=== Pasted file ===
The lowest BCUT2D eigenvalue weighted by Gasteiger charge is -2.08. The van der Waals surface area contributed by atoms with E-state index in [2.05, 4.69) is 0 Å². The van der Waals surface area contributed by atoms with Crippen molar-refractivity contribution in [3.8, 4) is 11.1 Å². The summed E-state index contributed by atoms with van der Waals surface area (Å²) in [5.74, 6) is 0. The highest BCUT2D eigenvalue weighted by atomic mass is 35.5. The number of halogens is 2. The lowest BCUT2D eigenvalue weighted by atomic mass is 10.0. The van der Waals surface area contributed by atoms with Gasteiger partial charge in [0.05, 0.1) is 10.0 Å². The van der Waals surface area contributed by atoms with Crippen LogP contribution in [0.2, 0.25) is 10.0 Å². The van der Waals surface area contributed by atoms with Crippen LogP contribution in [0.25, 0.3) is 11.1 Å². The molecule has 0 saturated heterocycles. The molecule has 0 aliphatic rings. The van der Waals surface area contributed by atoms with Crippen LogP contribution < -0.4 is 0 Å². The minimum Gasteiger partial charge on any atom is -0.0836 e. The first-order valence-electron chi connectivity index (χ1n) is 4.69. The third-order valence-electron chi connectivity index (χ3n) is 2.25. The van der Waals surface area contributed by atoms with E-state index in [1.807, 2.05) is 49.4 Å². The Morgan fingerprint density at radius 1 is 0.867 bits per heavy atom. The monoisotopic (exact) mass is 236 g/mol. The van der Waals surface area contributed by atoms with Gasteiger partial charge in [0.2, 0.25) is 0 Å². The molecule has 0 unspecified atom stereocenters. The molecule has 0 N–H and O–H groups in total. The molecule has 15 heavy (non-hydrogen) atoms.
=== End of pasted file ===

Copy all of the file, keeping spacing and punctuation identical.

The lowest BCUT2D eigenvalue weighted by Gasteiger charge is -2.08. The van der Waals surface area contributed by atoms with E-state index in [2.05, 4.69) is 0 Å². The van der Waals surface area contributed by atoms with Crippen molar-refractivity contribution in [3.8, 4) is 11.1 Å². The summed E-state index contributed by atoms with van der Waals surface area (Å²) in [5.74, 6) is 0. The highest BCUT2D eigenvalue weighted by atomic mass is 35.5. The number of halogens is 2. The lowest BCUT2D eigenvalue weighted by atomic mass is 10.0. The van der Waals surface area contributed by atoms with Gasteiger partial charge in [0.05, 0.1) is 10.0 Å². The van der Waals surface area contributed by atoms with Crippen LogP contribution in [0.2, 0.25) is 10.0 Å². The van der Waals surface area contributed by atoms with Crippen LogP contribution in [0.25, 0.3) is 11.1 Å². The molecule has 0 saturated heterocycles. The molecule has 0 aliphatic rings. The van der Waals surface area contributed by atoms with Crippen LogP contribution < -0.4 is 0 Å². The minimum Gasteiger partial charge on any atom is -0.0836 e. The first-order valence-electron chi connectivity index (χ1n) is 4.69. The third-order valence-electron chi connectivity index (χ3n) is 2.25. The van der Waals surface area contributed by atoms with E-state index in [1.807, 2.05) is 49.4 Å². The Morgan fingerprint density at radius 1 is 0.867 bits per heavy atom. The monoisotopic (exact) mass is 236 g/mol. The van der Waals surface area contributed by atoms with Gasteiger partial charge in [0.2, 0.25) is 0 Å². The molecule has 0 unspecified atom stereocenters. The molecule has 0 N–H and O–H groups in total. The molecule has 15 heavy (non-hydrogen) atoms.